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J Optom. 2015 Oct-Dec;8(4):244-51. doi: 10.1016/j.optom.2014.09.002. Epub 2014 Oct 31.

Change in intraocular pressure during scleral depression.

Author information

1
Rosenberg School of Optometry, University of the Incarnate Word, 9725 Datapoint Drive, San Antonio, TX 78229, United States. Electronic address: rctrevin@uiwtx.edu.
2
Rosenberg School of Optometry, University of the Incarnate Word, 9725 Datapoint Drive, San Antonio, TX 78229, United States.

Abstract

PURPOSE:

Manometric studies have found that intraocular pressure (IOP) rises 116-350 mmHg during scleral depression in surgical settings. No information is available regarding the effect of scleral depression on IOP in routine clinical settings. The aim of this study is to quantify the change in IOP that occurs when scleral depression is performed on normal eyes in a routine clinical setting.

METHODS:

A total of 28 eyes from 28 normal subjects were included. Tono-Pen tonometry was performed while scleral depression was performed in each of the two quadrants: superotemporal (ST) and inferonasal (IN). A post-procedure IOP measurement was obtained following each scleral depression examination. Both ST and IN quadrants were tested on all eyes, with the quadrant tested first chosen at random (15 ST, 13 IN).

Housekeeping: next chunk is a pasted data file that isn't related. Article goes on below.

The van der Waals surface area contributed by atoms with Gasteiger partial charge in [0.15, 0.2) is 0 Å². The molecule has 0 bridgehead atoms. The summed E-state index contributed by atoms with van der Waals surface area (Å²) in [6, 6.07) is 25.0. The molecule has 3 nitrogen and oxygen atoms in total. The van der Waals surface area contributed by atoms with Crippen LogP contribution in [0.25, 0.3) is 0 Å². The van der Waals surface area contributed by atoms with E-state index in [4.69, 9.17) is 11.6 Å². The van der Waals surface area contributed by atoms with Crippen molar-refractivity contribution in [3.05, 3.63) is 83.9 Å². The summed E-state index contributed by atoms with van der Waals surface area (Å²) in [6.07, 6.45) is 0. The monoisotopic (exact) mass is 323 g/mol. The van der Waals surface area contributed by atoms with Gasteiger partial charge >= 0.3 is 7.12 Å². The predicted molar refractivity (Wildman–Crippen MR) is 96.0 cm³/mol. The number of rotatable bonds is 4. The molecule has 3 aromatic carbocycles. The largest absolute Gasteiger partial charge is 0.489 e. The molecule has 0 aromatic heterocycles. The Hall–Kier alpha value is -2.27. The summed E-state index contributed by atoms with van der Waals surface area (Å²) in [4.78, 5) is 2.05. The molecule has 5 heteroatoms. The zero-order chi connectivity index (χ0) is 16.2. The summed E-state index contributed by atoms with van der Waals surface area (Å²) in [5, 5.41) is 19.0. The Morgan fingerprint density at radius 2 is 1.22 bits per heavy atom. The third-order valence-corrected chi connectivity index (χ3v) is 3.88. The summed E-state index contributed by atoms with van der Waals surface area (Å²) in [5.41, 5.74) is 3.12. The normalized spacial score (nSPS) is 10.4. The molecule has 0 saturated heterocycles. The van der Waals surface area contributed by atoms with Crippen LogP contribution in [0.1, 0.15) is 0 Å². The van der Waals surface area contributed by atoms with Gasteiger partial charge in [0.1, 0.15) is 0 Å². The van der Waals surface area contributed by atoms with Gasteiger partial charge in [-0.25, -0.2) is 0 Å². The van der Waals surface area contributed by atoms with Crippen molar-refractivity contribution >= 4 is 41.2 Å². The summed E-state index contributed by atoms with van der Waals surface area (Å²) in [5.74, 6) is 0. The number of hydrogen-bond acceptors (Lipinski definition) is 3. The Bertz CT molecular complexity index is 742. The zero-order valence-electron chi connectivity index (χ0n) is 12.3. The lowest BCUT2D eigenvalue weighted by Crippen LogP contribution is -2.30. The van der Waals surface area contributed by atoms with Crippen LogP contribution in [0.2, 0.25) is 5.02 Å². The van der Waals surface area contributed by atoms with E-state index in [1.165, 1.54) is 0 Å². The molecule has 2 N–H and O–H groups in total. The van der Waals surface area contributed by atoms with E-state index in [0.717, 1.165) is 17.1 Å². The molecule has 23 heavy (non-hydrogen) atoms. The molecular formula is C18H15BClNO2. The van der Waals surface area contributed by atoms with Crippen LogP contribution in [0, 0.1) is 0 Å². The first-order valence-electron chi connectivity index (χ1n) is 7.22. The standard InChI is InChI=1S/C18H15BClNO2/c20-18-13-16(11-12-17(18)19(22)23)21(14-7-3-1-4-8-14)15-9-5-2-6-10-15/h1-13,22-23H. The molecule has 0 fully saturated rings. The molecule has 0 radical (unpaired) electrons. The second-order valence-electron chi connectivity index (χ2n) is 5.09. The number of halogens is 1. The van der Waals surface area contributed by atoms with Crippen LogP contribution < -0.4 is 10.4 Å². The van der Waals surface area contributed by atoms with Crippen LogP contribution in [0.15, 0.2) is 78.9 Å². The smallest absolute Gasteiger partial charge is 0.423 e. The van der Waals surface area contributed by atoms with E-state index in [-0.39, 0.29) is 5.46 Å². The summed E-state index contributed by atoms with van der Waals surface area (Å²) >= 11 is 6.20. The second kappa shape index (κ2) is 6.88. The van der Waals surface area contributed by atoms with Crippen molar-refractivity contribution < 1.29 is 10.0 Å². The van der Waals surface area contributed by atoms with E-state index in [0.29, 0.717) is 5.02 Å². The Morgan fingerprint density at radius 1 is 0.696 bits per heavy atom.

RESULTS:

The mean IOP during scleral depression was 65.3 mmHg ST and 47.8 mmHg IN, with a maximum recorded IOP of 88 mmHg. The mean change in IOP for the ST quadrant was 51.9 ± 17.3 mmHg and 46.4 ± 16.0 mmHg for the right and left eyes, respectively. The mean change in IOP for the IN quadrant was 45.3 ± 22.7 mmHg and 16.8 ± 15.8 mmHg for the right and left eyes, respectively.

CONCLUSIONS:

Scleral depression as performed in a routine office setting produces wide fluctuations in IOP and may impair ocular perfusion. Additional studies are needed to determine the long-term consequences of routine scleral depression.

KEYWORDS:

Binocular indirect ophthalmoscopy; Depresión escleral; Intraocular pressure; Oftalmoscopia indirecta binocular; Presión intraocular; Scleral depression

PMID:
25444648
PMCID:
PMC4591424
DOI:
10.1016/j.optom.2014.09.002
[Indexed for MEDLINE]
Free PMC Article

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